Writer: William Shakespeare
Music: Tom Mills
Director: Lucy Bailey
Reviewer: Jackson Lawrence
Classically, William Shakespeare’s tragic King Lear tells the story of the self-righteous king of England who demands flattery from those around him. When his youngest daughter, Cordelia, refuses to declare her love for her father in the same, sensationalised manner as her sisters, she is exiled. Perhaps unsurprisingly, Lear is felled by his arrogant hubris and his other two daughters attempt to overthrow him. Bailey’s production is set in the gang-ridden streets of London during the 1960’s and illuminates the fragility of an empire during a change of leadership.
Bailey demonstrates creativity and innovation in her justification of the relevance of Shakespeare’s plays in a more modern society. It is often observed that the tenacity of these plays stems from their foundations which lie in the universal and unchanging human emotions. Bailey skilfully uses this to her advantage by retelling Shakespeare’s tale of complacent vanity and ignorance in an imaginative and exciting new setting.
Put simply, William Dudley’s design is striking. He has worked previously with Bailey on The Winter’s Tale earlier this year and the pair has proved to make a formidable team. Bailey’s production is very visual and includes symbolism through empty warehouses and rainy street corners and Dudley not only facilitates this but takes it in his stride to show his expertise. Even in such a promising and majestic venue as Bath’s Theatre Royal, Dudley uses an extended stage and exciting projections to surround the audience with the world of the play.
Bailey’s production is delightfully sensual. Upon entering the auditorium, the music and stunning scenery makes the play come to life. Even the sense of smell is stimulated by a fragrant aroma of the clubs and penthouses of the 1960’s.
The whole company appears to be unfazed by the anachronistic nature of the interpretation. In fact, the performance is remarkably comfortable to the extent that it seems almost like a natural setting for the play. The acting is wonderfully executed by all members of the ensemble. Bailey’s Fool (played by Simon Gregor) has the charm of a Shakespearean clown. Gregor competently demonstrates the essential improvisation skill which is demanded by such a rôle and the slapstick humour, despite being more raucous than refined, seems to be a tip of the hat towards the original ways in which Shakespeare’s fool would have been brought to life. Additionally, Samuel Edward-Cook delivers a captivating interpretation of the vindictive Edmund. It is hard not to be empathetic towards the illegitimate son of the Earl of Gloucester as he rises maliciously to a position of power which surpasses his birth. David Ganly’s portrayal of the Earl of Kent is sound and shows strength in his ability to portray a character in disguise.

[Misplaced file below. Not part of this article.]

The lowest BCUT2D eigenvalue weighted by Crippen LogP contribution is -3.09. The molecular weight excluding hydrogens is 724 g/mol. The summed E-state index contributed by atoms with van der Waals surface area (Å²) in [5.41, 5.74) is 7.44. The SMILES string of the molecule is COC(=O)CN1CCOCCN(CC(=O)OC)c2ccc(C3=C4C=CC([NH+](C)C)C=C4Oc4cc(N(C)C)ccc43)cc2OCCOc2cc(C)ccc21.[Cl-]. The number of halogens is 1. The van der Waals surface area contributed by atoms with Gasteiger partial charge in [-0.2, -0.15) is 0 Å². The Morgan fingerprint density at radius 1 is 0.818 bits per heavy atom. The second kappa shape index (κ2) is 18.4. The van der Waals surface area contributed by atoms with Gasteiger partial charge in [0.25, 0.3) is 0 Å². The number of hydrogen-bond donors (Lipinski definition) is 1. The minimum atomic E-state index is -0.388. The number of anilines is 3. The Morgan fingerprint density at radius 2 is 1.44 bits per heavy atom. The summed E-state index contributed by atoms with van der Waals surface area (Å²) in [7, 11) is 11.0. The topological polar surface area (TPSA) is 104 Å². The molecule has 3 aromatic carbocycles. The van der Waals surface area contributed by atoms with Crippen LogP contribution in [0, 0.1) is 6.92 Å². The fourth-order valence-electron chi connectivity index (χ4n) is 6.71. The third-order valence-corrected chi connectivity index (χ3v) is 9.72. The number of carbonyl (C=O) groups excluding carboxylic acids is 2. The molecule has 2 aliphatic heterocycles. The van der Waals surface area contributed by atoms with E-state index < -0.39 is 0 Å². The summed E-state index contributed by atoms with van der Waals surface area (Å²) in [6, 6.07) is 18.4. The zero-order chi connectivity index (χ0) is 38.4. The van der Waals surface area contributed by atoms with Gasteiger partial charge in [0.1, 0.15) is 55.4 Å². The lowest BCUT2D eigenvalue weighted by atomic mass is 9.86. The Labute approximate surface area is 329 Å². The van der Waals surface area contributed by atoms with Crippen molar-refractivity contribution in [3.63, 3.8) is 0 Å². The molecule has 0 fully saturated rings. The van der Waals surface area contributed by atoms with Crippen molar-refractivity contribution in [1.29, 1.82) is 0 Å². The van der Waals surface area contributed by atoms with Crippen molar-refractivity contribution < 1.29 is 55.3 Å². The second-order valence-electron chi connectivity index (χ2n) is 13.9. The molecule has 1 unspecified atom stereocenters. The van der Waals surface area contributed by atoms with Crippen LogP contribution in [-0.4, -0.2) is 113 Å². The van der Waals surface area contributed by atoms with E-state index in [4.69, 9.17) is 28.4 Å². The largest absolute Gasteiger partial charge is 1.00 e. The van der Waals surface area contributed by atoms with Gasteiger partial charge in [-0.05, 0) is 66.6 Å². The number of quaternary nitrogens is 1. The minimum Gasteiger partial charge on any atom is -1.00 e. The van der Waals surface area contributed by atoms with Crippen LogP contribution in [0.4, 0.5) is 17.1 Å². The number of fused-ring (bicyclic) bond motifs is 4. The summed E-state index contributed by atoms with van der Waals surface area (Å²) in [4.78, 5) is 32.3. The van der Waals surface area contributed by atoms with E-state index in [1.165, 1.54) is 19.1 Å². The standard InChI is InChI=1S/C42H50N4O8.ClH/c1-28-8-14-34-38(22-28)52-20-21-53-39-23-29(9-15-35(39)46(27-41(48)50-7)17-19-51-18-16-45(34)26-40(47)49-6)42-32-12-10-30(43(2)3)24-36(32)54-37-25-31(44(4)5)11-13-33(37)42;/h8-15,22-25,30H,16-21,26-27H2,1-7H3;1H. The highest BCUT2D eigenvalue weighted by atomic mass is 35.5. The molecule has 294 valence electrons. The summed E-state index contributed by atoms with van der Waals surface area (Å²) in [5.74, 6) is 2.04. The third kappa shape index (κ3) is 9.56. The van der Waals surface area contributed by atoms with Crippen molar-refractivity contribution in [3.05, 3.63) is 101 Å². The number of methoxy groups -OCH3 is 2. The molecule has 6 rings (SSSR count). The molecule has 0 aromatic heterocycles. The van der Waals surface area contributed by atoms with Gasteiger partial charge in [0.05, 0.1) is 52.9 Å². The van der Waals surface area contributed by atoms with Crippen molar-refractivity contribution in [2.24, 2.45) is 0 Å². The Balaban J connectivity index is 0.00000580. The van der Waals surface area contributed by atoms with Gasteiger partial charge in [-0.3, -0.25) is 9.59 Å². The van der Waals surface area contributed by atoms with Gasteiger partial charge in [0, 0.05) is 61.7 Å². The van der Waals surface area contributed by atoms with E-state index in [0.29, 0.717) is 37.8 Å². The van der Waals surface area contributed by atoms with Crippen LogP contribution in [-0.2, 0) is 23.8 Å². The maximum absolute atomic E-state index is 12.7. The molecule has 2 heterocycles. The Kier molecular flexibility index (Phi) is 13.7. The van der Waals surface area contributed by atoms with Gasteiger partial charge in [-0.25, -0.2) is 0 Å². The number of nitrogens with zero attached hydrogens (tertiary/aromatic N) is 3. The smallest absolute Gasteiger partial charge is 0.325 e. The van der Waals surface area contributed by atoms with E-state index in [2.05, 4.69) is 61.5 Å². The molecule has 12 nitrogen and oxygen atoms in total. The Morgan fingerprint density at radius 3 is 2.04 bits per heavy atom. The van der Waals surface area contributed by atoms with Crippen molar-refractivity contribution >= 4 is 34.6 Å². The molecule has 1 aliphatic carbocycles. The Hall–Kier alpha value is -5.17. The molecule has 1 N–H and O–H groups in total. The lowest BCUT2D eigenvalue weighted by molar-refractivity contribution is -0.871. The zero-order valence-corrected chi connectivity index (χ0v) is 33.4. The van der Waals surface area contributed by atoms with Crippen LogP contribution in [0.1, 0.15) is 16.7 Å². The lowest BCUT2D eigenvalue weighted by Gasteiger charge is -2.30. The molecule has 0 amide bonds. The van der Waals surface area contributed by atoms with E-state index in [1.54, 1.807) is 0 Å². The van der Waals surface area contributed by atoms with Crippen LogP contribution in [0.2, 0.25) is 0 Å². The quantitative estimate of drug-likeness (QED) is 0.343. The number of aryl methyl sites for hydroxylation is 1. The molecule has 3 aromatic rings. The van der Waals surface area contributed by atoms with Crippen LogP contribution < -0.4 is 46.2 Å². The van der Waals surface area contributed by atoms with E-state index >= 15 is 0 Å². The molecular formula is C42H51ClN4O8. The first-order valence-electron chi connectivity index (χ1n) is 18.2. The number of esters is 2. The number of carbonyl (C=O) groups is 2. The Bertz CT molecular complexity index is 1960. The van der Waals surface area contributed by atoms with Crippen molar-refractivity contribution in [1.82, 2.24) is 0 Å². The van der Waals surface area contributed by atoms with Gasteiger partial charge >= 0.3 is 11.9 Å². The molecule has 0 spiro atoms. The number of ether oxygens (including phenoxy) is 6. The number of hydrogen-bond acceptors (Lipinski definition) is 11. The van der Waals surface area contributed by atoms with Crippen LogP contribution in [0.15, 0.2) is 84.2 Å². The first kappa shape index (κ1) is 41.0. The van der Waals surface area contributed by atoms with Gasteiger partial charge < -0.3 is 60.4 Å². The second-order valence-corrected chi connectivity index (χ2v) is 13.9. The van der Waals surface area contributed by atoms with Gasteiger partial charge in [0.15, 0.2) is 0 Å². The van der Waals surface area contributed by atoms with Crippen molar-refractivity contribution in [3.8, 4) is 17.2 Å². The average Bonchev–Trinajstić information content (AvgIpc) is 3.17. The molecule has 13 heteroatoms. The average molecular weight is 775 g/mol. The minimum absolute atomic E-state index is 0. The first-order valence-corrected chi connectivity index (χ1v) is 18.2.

The title rôle is played by David Haig who is, in a word, phenomenal. He delivers an impassioned, intense performance which is utterly breath-taking. He shows such remarkable transformation from powerful leader to pathetic, pained, pitiful madman. This character progression which gives the play such significance is demonstrated by Haig’s magnificent understanding of Lear.
This production is a testimony to Bailey’s ability as a director of Shakespeare’s plays. It is highly entertaining, visually astonishing and speaks to the audience on personal and general levels. It is thoroughly enjoyable and seems to succeed in all of its aims. This is an absolute must-see.
Runs until Saturday 10th August 2013.